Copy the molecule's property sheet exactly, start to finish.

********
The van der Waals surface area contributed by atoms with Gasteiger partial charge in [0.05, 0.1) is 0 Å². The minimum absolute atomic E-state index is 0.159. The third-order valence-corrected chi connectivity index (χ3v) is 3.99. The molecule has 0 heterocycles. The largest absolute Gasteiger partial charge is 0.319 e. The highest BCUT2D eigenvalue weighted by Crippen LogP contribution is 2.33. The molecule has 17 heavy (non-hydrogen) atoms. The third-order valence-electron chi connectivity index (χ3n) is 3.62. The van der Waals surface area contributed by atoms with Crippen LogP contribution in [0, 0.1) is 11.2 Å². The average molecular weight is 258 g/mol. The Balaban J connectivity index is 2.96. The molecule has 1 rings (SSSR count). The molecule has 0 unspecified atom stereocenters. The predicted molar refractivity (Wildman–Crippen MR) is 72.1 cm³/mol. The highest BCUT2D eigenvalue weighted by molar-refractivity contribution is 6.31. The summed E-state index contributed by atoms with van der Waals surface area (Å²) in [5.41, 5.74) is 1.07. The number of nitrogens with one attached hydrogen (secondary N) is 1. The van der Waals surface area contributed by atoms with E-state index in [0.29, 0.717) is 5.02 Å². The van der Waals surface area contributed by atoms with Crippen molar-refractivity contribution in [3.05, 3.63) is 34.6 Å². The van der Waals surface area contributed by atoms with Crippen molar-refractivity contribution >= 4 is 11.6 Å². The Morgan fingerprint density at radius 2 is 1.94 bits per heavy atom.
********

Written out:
The van der Waals surface area contributed by atoms with Gasteiger partial charge in [0.05, 0.1) is 0 Å². The minimum absolute atomic E-state index is 0.159. The third-order valence-corrected chi connectivity index (χ3v) is 3.99. The molecule has 0 heterocycles. The largest absolute Gasteiger partial charge is 0.319 e. The highest BCUT2D eigenvalue weighted by Crippen LogP contribution is 2.33. The molecule has 17 heavy (non-hydrogen) atoms. The third-order valence-electron chi connectivity index (χ3n) is 3.62. The van der Waals surface area contributed by atoms with Crippen LogP contribution in [0, 0.1) is 11.2 Å². The average molecular weight is 258 g/mol. The Balaban J connectivity index is 2.96. The molecule has 1 rings (SSSR count). The molecule has 0 unspecified atom stereocenters. The predicted molar refractivity (Wildman–Crippen MR) is 72.1 cm³/mol. The highest BCUT2D eigenvalue weighted by molar-refractivity contribution is 6.31. The summed E-state index contributed by atoms with van der Waals surface area (Å²) in [5.41, 5.74) is 1.07. The number of nitrogens with one attached hydrogen (secondary N) is 1. The van der Waals surface area contributed by atoms with E-state index in [0.29, 0.717) is 5.02 Å². The van der Waals surface area contributed by atoms with Crippen molar-refractivity contribution in [3.05, 3.63) is 34.6 Å². The van der Waals surface area contributed by atoms with Crippen molar-refractivity contribution >= 4 is 11.6 Å². The Morgan fingerprint density at radius 2 is 1.94 bits per heavy atom.